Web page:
Strolling With Ernie

photo: bandstand in luxembourg

Ernie missed a lot of Paris by going to Spain
in the summer. This summer, Spain is here.

Down, Down To Sylvia's

Paris:- Saturday, 24. July 1999:- The sleek greeter at the Closerie des Lilas doesn't think they are doing anything about Ernest Hemingway's 100th anniversary, but he asks the even sleeker head-greeter all the same.

They both say there are 'so many Hemingway places; the Ritz, the...' - all on the right bank. They forget Le Dôme, Le Select, just down the boulevard, and maybe competitors. They think the Dingo may be closed.

It is very fine for July, in Paris or anywhere else. As far as I can see, the terrace of the Closerie des Lilas, is very full of very satisfied diners. It is just after lunch, when it seems fine to have another bottle of chilled white - some excess in the shade of the plane trees behind the screens of potted shrubs that hide the revelers from passing hoi polli.

There, see? Using Greek gets me kicked out of the Hemingway fan club. In this condition, on this fine day, I am notphoto: closerie des lilas traipsing all over town - not all the way to the Ritz! - to find out nobody in Paris cares about Ernest Hemingway and how he single-handedly put Paris on the map; or at least on the menu of a 'Moveable Feast.'

The Closerie des Lilas now caters to the discrete charm of the well-heeled.

I have walked down from Denfert-Rochereau along the avenue of the same name and cut over to the front of the Observatoire. I could have gone straight down Boulevard Raspail to Le Dôme, but I began by imagining Hemingway leaving his place in the Rue Notre-Dame-des-Champs to walk down to Sylvia Beach's shop in the Rue de l'Odéon.

Hemingway could have gone the other way on Notre-Dame-des-Champs, but he would have had to go all the way down to Rue Vavin before getting into the Luxembourg Gardens.

If Shakespeare & Company was where he was going, he would have walked 150 metres up to the nearest corner and turned left - not into the Lilas where he might have seen Ford or Joyce - but into the Rue de l'Observatoire after a casual salute in the direction of the statue of Marechal Ney, just outside the Lilas.

I cannot tell you the story of Marechal Ney because my books are in disarray and I read it a long time ago. As I remember it, he was a huge hero and very many important streets in Paris are named after battles he won for Napoléon. Sweden invited him to be king and Napoléon didn't like this. Ney died in 1815 at the height of his glory; according to the inscription on the statue's pedestal. A typical French success story.

I am seeing what Hemingway probably saw every couple of days. When the meridian line of the Observatoire passes the Lilas it come to what I thought is the Luxembourg but is the Jardin Marco Polo instead. This is new to me.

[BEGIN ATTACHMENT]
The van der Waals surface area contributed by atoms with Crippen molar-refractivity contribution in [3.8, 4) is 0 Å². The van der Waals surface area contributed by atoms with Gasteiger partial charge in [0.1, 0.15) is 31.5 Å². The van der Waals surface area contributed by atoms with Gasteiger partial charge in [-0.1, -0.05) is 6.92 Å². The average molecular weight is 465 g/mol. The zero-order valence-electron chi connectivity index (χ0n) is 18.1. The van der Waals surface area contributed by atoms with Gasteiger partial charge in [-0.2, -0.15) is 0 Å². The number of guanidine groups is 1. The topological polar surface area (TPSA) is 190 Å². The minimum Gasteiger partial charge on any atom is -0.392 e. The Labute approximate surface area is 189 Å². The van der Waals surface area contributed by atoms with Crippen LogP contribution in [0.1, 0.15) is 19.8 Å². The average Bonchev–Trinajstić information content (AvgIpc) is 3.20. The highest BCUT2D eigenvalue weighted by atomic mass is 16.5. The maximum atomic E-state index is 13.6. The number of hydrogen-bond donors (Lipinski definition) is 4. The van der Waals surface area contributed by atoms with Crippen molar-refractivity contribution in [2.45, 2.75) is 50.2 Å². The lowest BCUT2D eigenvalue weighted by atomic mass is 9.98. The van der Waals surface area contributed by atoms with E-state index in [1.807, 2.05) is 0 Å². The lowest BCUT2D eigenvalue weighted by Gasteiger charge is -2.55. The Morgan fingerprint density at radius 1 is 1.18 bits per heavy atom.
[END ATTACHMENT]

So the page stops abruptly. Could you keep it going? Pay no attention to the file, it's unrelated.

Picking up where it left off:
It is a narrow space of trees and unwalkable grass and after the Ruephoto: entry, jardin marco polo Michelet it becomes the Jardin Cavelier-de-La-Salle. If it is the same one, he found parts of America and a fine car was named after him.

On the meridian line, the Marco Polo garden makes Paris complete.

On the left side there is an incredible building made of brick that vaguely looks like some sort of fortress-church. It appears to be square and its walls are as high as they are long and it has pointy things along the top of its walls. I must find my books.

After the faculty of pharmacy, which is across the Rue Michelet from the red-brick klotz, there is another unusual building. It is France's former colonial administrative headquarters with architecture to match. The windows have loopy tops.

The Luxembourg properly begins at the Rue Auguste Comte with a very high gold-tipped iron grill for a fence. After the first bit inside, there is a sort of view point with the central gardens arrayed in front of the oval pool with the Marie's château behind.

Today's weather has brought hordes to the park and they look like cotton balls flanking a green surrounded with brightly-colored flowers. The sun is crashing down on the earthen paths, bashing them clay-white. This is the best, the most impressionistic I've ever seen these gardens.

Many people have set up their chairs with arm-rests to face the sun and have their legs resting on chairs without arm-rests. They look like bleached sunflowers.

For one man, it is too much and he has his setup in the shade of a big flowerpot, with a handy can of drink near a limp arm. A brisk older lady asks him if she can borrow a nearby free chair and he does not seem to have the energy to nod 'yes' before she hefts it and lopes off with it.

Normally, a little more than seventy years ago at this time, I imagine Hemingway would still be in Spain, doing some fishing in the mountains. This is the kind of weather he would have had down there.

I hear music coming from the trees behind the terrace to the right, where the outdoor café is pretending to be a biergarten.

On the way there a glance at the oval pool reminds me it is as boring as usual close up and the people are standing around wondering what to do with it, as usual. The whole parkphoto: sunflowers in luxembourg is a classified monument so it's difficult to change anything - what Marie de Médicis wanted is what we're stuck with. Not all old stuff is exquisitely perfect.